This is Why

There is a scene in Game of Thrones, Season 5, during which a young queen climbs onto the back of her dragon. It’s complicated, and I am sure that sounds insane if you don’t watch the show or indulge in fantasy, but keep reading. I think you can relate.

So. there she is, the Mother of Dragons, Daenerys, a heroic and inspiring leader whose kingdom is infested with a strong anarchist movement; she is climbing onto the scaly back of one of her dragons to escape a band of attacking rebels. The two take flight into the air, rising higher and higher above a crowd of slack-jawed, wide-eyed onlookers, including you, the one sitting on your couch stuck to your screen. It’s one of those moments you have waited for throughout four and a half seasons of relentless bloodshed, unspeakable cruelty, demonic ice creatures, and severed hearts. But you made it here, just to watch Daenerys take flight, with those on the ground below humbled beyond belief, falling to their knees inside at the sheer beauty and wonder, at the moment of reckoning they didn’t know would come. They are filled with as much hope and belief as you are. The Mother of Dragons reigns supreme.

Life. We all live for these moments, don’t we? We wade through so much shit, trek across so many dead-end trails, climb a thousand feet just to be knocked back fifteen-hundred. And then, something clears, and it feels something like seeing the sunrise for the first time – or a brave, young woman climb up onto a dragon and leave the destructive, treasonous world beneath her.

I have had a couple of days like that this week, the day before and immediately after I watched the episode described above. Life is cool like that. Bringing us parallels and connections. My story is much less fantastical, though, obvi.

In fact, my moments were in the classroom, an ordinary room with two windows, a clock, a white board, desks, computers, and a room full of students. These students are bright, eager, and hungry to learn, not like all students I meet at my local community college. They are reaching out to engage with each other, to throw around ideas about the American Dream, poverty, and inequality like a ball of yarn between us, forming a colorful, connecting web. And they stay focused for the entire two and a half hours, too. My God Almighty.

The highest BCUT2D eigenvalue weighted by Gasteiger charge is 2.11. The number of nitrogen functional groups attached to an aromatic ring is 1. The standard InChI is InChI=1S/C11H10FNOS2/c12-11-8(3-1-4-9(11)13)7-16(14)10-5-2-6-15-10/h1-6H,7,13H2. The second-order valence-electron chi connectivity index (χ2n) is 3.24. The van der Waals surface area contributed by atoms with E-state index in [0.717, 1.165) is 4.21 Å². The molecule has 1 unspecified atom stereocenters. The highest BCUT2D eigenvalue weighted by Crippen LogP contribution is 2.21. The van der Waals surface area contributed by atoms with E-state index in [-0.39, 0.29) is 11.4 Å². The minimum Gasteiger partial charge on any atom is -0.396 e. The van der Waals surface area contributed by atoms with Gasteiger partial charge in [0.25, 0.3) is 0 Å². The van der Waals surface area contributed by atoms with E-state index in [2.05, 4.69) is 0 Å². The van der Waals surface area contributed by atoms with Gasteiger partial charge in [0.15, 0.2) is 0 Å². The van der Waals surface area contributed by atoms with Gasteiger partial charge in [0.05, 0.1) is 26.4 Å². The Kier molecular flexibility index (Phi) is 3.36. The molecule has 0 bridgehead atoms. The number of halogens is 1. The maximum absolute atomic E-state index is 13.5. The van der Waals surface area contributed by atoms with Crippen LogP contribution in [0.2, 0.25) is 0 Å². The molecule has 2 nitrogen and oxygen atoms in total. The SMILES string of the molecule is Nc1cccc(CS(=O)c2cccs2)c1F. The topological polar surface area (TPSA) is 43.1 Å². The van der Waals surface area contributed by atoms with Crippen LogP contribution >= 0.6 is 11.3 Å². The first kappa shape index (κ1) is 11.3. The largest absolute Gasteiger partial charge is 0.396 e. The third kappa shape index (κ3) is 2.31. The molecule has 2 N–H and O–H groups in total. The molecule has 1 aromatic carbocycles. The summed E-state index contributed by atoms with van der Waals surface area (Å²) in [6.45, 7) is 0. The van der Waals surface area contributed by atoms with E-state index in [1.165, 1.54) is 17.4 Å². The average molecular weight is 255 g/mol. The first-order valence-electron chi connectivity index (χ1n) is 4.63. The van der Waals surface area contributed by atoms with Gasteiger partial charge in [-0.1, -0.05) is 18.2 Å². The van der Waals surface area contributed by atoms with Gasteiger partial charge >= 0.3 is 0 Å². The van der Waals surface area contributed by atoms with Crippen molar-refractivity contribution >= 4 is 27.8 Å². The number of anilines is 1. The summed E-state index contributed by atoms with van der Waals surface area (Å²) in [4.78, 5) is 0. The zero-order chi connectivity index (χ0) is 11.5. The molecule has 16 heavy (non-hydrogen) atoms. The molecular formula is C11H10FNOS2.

Life is full of endless dullness and difficulty, and yes, there is beauty and wonder in the ordinary moments and in the dirty ones. Ordinary moments can contain plenty of life-affirming richness. Tough times help us reach farther into the light still burning inside.

But the shiny, bright times of our lives make the dull and difficult times completely worth it. We drop to our knees in praise and thanks that our dragon queen lives. We find ourselves thinking this is why. Why we haven’t quit our jobs despite strong temptations, why we’ve stayed committed to our spouse through relationship turmoil, why we have kept chipping away at our dreams in the face of setbacks and rejections.

Because our dragon will come, and he will save us. And in that moment, we understand why we are here, doing what we do in our small but glorious lives. We’ve been plodding along for this. This is why.



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It took me a long while to consider the title for this blog. I wanted something that defined me both as a person and a writer. A name that would also perhaps speak to a particular audience. Why “The Astronaut Wife?” Since my early days of blogging, I have leaned toward more of a confessional style of writing, to some degree. I write as much truth as I can muster at each phase of life. In addition, I also come from a conservative Southern family, and I have grown very far from those roots. You could say I have rocketed to the moon in terms of my upbringing. I have rocketed away from debilitating family dynamics, from worldviews that held me beneath a rock. In my thirties, and now my early to mid-forties, I have learned to live more comfortably with both sides of the moon and write just as much about the raw, dark places as the light ones. Don’t quote me on that, though. It’s quite likely I will lean more heavily toward one or the other depending on which way the wind is blowing. Then, we get to the wife part, and quite frankly, this is where the feminist in me bucked and brayed. Identifying myself as “wife” has felt simply stymieing, particularly since becoming a mother six and a half years ago. But if the truth is going to be told, being a wife to my particular husband has altered my entire shape and has given voice to much of the inner deep. So in fact, becoming a wife was the singular most life-changing moment for me in my journey to the moon and back. Fellow travelers, you can feel safe and comfortable here. What matters more than what you might “get” about me is what you might take for yourself.

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